This is the time to introduce the technique of Redirection. When the Drama Queen or King comes to tell us that everything is bad and horrible, what they want is to put the responsibility for their drama onto us. Redirection is where, instead of getting sucked into this dynamic, we put the responsibility back on them.

So when they say “The water is on my desk and that means the roof is going to collapse and we’re all going to die,” we redirect by saying “I’m just curious, what steps have you taken to investigate the source of that water so far?” The Drama King or Queen might say “None, no steps. I mean, it’s obvious, the water is coming from the roof,” but we just keep on redirecting. “I’m curious, I’m wondering if you might go back to your desk and maybe investigate where the water actually came from.” Redirection forces them to grapple with the situation, which is important because one of the things that Drama Queens and Kings want is to avoid responsibility for all their drama.

Remember, the drama is all the interpretations and the emotional reactions and not usually the facts themselves. Focusing the conversation on the facts and using the redirection technique ensures we don’t reinforce their attention-getting tactics.  Instead, we calmly and coolly hold the Drama King or Queen accountable for resolving the problem themselves.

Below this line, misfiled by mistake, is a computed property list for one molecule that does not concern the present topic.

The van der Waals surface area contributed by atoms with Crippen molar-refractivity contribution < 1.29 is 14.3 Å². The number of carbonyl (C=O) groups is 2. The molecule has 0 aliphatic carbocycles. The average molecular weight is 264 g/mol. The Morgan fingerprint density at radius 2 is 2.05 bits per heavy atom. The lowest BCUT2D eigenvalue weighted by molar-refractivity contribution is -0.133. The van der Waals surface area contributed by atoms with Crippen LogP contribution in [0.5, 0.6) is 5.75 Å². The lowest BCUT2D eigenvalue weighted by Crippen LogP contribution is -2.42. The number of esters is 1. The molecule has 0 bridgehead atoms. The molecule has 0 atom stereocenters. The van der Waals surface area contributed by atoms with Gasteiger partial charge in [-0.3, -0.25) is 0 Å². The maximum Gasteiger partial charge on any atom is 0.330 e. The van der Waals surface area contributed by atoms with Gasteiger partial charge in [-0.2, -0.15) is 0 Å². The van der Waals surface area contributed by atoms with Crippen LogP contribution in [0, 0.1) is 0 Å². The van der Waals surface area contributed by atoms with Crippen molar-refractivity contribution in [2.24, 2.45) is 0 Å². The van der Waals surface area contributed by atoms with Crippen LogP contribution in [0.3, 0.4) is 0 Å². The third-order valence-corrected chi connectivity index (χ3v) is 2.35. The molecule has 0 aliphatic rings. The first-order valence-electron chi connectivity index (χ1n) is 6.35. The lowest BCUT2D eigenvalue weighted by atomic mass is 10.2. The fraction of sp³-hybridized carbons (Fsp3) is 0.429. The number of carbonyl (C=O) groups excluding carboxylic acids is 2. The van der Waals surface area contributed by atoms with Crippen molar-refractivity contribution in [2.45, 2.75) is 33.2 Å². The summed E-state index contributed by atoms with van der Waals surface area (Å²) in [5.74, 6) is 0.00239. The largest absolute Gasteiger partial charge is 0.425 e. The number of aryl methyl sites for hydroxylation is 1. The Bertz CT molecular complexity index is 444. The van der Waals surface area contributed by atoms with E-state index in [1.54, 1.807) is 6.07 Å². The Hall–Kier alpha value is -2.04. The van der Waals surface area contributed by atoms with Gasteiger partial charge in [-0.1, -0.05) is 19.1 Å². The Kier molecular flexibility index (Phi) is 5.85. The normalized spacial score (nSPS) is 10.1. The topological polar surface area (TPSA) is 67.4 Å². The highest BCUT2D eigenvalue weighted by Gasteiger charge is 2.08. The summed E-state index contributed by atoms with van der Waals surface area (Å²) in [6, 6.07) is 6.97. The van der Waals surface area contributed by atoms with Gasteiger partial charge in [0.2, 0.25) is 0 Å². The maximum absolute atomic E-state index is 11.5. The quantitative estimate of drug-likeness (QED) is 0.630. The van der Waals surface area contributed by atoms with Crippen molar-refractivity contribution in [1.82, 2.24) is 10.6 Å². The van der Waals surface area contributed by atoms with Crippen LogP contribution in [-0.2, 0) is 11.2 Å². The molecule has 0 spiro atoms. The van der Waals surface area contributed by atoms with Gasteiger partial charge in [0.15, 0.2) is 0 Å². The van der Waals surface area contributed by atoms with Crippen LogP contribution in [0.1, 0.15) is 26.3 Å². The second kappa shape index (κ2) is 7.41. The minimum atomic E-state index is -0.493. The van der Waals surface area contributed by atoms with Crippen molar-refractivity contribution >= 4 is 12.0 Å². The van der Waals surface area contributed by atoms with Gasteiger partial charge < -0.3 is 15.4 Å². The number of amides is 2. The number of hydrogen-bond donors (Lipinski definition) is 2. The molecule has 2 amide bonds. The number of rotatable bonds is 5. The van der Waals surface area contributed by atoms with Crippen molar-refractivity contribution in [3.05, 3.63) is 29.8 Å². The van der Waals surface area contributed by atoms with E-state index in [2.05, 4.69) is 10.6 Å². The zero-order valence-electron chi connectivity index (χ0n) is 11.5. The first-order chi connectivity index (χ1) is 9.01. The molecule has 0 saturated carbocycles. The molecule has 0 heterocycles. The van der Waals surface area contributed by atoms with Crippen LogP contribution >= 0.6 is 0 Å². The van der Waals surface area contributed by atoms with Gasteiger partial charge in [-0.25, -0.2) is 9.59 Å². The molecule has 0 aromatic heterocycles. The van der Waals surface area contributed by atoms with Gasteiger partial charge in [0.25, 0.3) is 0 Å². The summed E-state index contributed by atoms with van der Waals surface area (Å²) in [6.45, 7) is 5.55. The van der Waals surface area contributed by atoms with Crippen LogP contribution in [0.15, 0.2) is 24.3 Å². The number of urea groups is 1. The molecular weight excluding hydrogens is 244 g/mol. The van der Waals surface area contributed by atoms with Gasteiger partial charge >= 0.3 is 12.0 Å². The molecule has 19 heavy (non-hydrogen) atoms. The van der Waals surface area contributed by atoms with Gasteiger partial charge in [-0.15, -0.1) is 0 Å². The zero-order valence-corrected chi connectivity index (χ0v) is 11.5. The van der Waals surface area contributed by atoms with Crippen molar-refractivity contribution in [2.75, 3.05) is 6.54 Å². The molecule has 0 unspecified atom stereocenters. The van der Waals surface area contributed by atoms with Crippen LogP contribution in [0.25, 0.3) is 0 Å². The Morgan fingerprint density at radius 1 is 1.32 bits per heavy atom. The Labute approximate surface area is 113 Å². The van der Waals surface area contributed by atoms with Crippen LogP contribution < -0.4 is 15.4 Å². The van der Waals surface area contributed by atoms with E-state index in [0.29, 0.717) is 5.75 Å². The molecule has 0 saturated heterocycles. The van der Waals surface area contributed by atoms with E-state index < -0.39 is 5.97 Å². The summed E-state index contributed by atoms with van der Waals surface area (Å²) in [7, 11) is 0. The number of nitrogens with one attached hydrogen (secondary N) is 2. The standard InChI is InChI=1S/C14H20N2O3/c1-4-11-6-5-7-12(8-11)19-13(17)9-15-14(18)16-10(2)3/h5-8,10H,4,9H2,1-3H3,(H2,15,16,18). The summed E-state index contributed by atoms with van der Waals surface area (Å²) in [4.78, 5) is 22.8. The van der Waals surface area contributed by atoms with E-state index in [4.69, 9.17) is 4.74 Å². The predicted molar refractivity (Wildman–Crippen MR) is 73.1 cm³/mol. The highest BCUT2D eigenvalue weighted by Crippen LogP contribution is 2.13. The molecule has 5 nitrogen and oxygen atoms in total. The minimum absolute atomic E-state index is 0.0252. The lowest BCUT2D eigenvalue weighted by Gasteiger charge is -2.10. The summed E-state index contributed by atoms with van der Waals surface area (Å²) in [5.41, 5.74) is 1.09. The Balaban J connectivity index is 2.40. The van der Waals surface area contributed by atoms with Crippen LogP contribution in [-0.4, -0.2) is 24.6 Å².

Written by: 

Mark Murphy
New York Times bestselling author
Founder of Leadership IQ


Mark Murphy is a New York Times bestselling author and Founder of Leadership IQ, a research and training firm that uses science to develop great leaders.


Mark has consistently been ranked as one of the Top 30 leadership gurus in the world, and some of his most well-known research studies include “Are SMART Goals Dumb?,” “Why CEO’s Get Fired,” “Why New Hires Fail,” “High Performers Can Be Less Engaged,” and “Don’t Expect Layoff Survivors to Be Grateful.” 


Mark leads one of the world’s largest leadership studies, and his work has appeared in The Wall Street Journal, The New York Times, Fortune, Forbes, Bloomberg BusinessWeek, and U.S. News & World Report. Mark has also appeared on CNN, NPR, CBS News Sunday Morning, ABC’s 20/20, and Fox Business News.


Mark has lectured at The United Nations, Harvard Business School, Microsoft, Merck, MasterCard, Charles Schwab, Aflac and hundreds more.  


Mark’s most recent book was the New York Times bestseller, Hundred Percenters: Challenge Your People to Give It Their All and They’ll Give You Even More.  Before that, his book Hiring for Attitude was featured in Fast Company, The Wall St Journal, and chosen as a top business book by CNBC. Some of his other titles include HARD Goals: The Science of Getting From Where You Are to Where You Want to Be and The Deadly Sins of Employee Retention.